Printing Facilities - How to Submit and Remove Print Jobs


The printing services within the School are provided by the Common Unix Printing System (CUPS). CUPS accepts wide variety of file types as input and will handle all the necessary filtering on the server side. Common file types that can be directly submitted to CUPS include:

  • Plain Text (e.g. .txt, .java, .c, .html)
  • Postscript
  • Portable Document Format (PDF)
  • DVI
  • Image Files (GIF and JPEG)

More information about the file types that can be processed by CUPS can be found in the CUPS User Documentation.

Note:- If you prefer to manually run a filter, you can still run the filter command on your input file and pipe the postscript to CUPS.

Note:- The server side filters may be unable to process complex PDF documents. If users experience problems submitting PDF files directly to CUPS, we recommend printing the file through acroread.

Command Line Printing

CUPS will accept print jobs submitted with the BSD lpr or System V lp commands. More information about these commands can be found by reading the Linux man pages and the CUPS User Documentation.

Submitting Print Jobs Using lpr

The most common method of sending a file to a printer is by use of the lpr command. This command is supported under the Solaris, Linux and operating systems.

The lpr command has the following format:

	lpr -P<printer>

Where <printer> is one of the printer names listed above, there should be no space between the -P and the printer name.

Submitting Print Jobs Using the Solaris lp command

In addition to the lpr command, machines running Solaris Operating Systems also have the lp command. This command, shown below, provides additional printer options allowing access to other facitilites such as double sided printing etc.

	lp -d <printer> -o <option>

For example the command

	lp -d blake -o sides=single-sided

will print on printer blake in single-sided mode.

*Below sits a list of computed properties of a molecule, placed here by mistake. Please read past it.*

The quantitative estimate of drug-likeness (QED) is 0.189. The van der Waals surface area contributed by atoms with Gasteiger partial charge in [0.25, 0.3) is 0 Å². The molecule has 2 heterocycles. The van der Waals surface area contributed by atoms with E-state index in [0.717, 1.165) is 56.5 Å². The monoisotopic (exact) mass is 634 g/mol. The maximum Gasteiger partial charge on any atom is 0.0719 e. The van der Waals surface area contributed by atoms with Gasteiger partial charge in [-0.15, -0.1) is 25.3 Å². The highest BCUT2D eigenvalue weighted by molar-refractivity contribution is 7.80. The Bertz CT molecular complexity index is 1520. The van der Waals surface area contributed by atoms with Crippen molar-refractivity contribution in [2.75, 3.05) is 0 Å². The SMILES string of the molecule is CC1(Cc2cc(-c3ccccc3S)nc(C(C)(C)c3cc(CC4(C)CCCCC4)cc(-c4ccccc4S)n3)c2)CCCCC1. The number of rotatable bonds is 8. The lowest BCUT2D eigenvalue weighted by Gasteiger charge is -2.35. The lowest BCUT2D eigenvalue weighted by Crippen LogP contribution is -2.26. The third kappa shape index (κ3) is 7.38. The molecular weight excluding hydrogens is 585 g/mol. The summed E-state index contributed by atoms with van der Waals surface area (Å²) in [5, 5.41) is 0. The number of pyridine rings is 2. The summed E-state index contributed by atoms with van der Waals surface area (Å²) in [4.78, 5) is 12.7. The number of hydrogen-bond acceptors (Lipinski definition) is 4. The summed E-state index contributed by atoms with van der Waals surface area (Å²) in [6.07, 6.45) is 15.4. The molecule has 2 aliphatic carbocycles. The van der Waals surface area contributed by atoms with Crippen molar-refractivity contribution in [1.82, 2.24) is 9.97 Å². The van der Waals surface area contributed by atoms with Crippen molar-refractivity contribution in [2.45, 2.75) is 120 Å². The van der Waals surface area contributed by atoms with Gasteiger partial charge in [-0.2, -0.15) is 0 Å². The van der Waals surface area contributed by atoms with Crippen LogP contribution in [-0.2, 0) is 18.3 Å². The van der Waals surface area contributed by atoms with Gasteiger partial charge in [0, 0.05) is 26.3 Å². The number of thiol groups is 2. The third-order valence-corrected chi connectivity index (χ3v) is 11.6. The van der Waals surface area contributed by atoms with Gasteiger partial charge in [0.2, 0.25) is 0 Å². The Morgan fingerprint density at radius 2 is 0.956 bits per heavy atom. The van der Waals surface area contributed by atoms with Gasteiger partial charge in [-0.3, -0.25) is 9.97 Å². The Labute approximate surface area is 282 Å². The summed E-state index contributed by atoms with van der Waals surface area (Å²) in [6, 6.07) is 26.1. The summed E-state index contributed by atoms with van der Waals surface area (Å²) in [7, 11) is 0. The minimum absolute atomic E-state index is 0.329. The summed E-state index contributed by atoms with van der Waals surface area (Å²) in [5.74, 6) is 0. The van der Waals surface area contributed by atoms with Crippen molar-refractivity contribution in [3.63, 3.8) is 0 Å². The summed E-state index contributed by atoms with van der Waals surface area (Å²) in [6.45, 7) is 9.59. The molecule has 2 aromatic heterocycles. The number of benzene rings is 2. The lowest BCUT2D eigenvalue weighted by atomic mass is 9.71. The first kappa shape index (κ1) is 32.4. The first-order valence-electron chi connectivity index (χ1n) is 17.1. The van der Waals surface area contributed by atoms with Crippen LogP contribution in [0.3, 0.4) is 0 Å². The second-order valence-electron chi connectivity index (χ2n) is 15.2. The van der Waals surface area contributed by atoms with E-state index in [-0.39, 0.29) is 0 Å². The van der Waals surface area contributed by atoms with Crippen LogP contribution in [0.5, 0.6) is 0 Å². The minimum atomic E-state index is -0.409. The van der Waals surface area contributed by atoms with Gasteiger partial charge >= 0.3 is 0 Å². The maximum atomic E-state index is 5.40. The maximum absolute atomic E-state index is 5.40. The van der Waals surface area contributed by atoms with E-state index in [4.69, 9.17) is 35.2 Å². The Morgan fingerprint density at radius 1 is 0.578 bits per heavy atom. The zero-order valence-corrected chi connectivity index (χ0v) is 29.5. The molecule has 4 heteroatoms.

A list of available lp options can be found in the CUPS User Documentation.

Viewing the Print Queue and Removing Jobs

To view the printer queue use the command:

	lpq -P<printer>

To remove a job from the printer queue use the command:

	lprm -P<printer> <jobid>

Where jobid is the number of the print job as shown by lpq. For example the command

	lprm -Ppicasso 37

will remove job 37 from the queue for the printer picasso.

In some instances the Solaris version of lprm fails to remove jobs from a print queue. If this happens use the command:

	cancel <printer>-<jobid>

in its place. For example the command:

	cancel picasso

will perform the same task as the above lprm command.

Printing On Different Media Types

Under both Windows and Linux, printing to different media is achieved by specifying the media type when submitting a job. For example, selecting the media type 'Transparency' will print to transparencies if the printer has transparencies in one of its input trays.

Note:A printer will prompt for manual insertion of media if the media type specified is not held within the printer.

Most of the printers in the School only contain plain A4 paper. Attempting to print on any other type of media will result in the printer requesting manual intervention. This problem is often encountered when printing documents that have been produced in US paper formats such as letter or legal.

Some of the staff printers contain a number of different media types e.g. A4 paper, A3 paper and A4 transparencies. Specifying media when printing from Windows or the Linux xlp utility simply involves selecting the media type from a menu. When the lp command is used, the media type must be passed as a command line option.

e.g. lp -drenoir -omedia=Transparency (prints the file on transparencies)

Using a Graphical Interface to Submit Print Jobs (xlp)

A graphical version of the lp command is available under Linux and Solaris which provides an interface to the printing system that is similar to Windows. The xlp command is used in the exactly same way as lp i.e., on the command line type:

        xlp -d<printer> <file-to-print>

Executing this command will display a dialog box from which you can specify how your file will be printed (as show below).

Printing options that can be set from this dialog box include:

  • The number of copies to be printed
  • The pages to include in the print out
  • From the Properties... section
    • Printing multiple pages on one sheet of paper
    • Duplex printing (if supported by the printer)
    • Page margin sizes
    • Other advanced or printer specific options

Note:- xlp will refuse to submit a print job if you have selected a combination of print options that are conflicting or not supported by the printer e.g. trying to print duplex on a printer without a duplex tray.

xlp reads input from STDIN if an input file is not supplied. This means xlp can be used as the print command in applications such as Netscape, Acroread, etc...

There is a Save option under the Properties... section which saves your current printer configurations. The options are saved in the file ~/.lpoptions which is loaded each time xlp is invoked.